Is there a right or a wrong way to read literature? I doubt it. Whether you read for the story on the surface or include the layers underneath, the goal is a reading experience that touches you in some way or other. But many of us miss out on the depth of stories, simply because we do not know what to look for. This is where “How to Read Literature Like a Professor” come in.
Thomas C. Foster is a knowledgable reader and teacher, who humbly and humorously shares a dollop of his insight regarding reading in “How to Read Literature Like a Professor”.
This reading guide works partly due to Foster’s approach and partly due to his infectious love of reading. “How to Read Literature Like a Professor” is not the ultimate teacher’s guide to reading; it is a sample of how one gifted reader enjoys literature through the stories and the underlying layers of symbolism, themes, narrative tricks of the trade, and models – all illuminated through examples from literature. I have only read a couple of the books or stories, Foster uses, but his points are clear and concise anyway.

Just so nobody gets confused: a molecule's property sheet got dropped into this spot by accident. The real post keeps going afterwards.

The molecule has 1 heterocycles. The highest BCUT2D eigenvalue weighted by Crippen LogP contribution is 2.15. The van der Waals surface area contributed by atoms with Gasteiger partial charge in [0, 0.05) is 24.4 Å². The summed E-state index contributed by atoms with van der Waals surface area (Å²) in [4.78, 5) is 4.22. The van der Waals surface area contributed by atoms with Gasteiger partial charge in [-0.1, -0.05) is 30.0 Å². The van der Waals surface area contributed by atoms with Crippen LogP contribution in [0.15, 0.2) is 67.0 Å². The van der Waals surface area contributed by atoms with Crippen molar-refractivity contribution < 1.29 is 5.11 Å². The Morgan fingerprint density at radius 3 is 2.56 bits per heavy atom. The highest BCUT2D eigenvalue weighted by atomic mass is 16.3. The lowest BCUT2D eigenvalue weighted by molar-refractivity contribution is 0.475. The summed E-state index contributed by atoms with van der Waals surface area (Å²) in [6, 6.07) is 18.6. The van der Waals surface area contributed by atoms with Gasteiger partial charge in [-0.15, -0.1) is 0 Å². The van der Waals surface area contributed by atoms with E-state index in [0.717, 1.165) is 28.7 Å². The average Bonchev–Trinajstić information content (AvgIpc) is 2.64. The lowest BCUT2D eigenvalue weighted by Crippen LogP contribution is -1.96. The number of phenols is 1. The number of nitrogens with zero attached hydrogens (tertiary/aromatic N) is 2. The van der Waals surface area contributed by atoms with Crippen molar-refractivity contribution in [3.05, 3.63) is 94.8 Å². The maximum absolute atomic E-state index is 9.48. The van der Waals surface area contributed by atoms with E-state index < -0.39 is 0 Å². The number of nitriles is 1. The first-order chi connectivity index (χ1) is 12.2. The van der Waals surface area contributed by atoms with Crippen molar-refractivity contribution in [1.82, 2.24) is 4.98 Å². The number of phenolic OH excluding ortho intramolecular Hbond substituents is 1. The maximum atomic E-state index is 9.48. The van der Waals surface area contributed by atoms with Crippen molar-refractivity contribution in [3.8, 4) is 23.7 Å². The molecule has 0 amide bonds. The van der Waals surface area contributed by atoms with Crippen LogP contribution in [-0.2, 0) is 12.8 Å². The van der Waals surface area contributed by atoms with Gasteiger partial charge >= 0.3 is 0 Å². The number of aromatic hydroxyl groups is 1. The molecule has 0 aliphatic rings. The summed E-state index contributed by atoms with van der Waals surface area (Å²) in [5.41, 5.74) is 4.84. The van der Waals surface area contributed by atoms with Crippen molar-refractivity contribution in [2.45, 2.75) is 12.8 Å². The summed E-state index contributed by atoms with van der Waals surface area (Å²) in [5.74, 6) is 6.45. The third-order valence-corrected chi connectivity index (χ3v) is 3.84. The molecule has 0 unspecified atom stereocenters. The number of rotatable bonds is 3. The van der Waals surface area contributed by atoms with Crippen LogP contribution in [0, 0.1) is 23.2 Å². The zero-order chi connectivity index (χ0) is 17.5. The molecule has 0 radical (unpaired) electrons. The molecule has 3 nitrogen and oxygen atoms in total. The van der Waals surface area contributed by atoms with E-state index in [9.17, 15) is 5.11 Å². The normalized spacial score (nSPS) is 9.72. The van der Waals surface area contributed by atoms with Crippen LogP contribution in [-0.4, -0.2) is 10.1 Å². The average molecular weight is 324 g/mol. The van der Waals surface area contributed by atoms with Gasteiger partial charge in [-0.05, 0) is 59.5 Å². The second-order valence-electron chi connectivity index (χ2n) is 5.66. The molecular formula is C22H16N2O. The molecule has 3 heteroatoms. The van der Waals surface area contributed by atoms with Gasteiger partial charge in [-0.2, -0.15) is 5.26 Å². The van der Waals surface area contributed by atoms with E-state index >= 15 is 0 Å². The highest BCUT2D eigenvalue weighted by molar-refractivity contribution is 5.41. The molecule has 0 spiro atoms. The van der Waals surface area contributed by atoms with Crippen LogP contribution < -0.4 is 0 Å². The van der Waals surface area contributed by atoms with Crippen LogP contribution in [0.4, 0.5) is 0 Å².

Chapter 27 includes a test case with the short story “The Garden Party” by Katherine Mansfield, where the reader has the opportunity to apply everything from chapters 1 – 26 with a couple of gifted readers’ opinions to follow.
One of the things, I have learnt from “How to Read Literature Like a Professor” is slowing down. Sure, some books are more of the read-all-you-can variety, and I love those too, but sometimes I need to slow down and savor books and stories more – and perhaps – hopefully – catch a glimpse of the underlaying themes and symbolism.
I believe, the more you read, the better reader you become, which raises the question of whether a guide like Foster’s is a short-cut. No, is my answer. “How to Read Literature Like a Professor” is more of a refresher course to reading in depth. Readers and writers alike should read “How to Read Literature Like a Professor” regularly.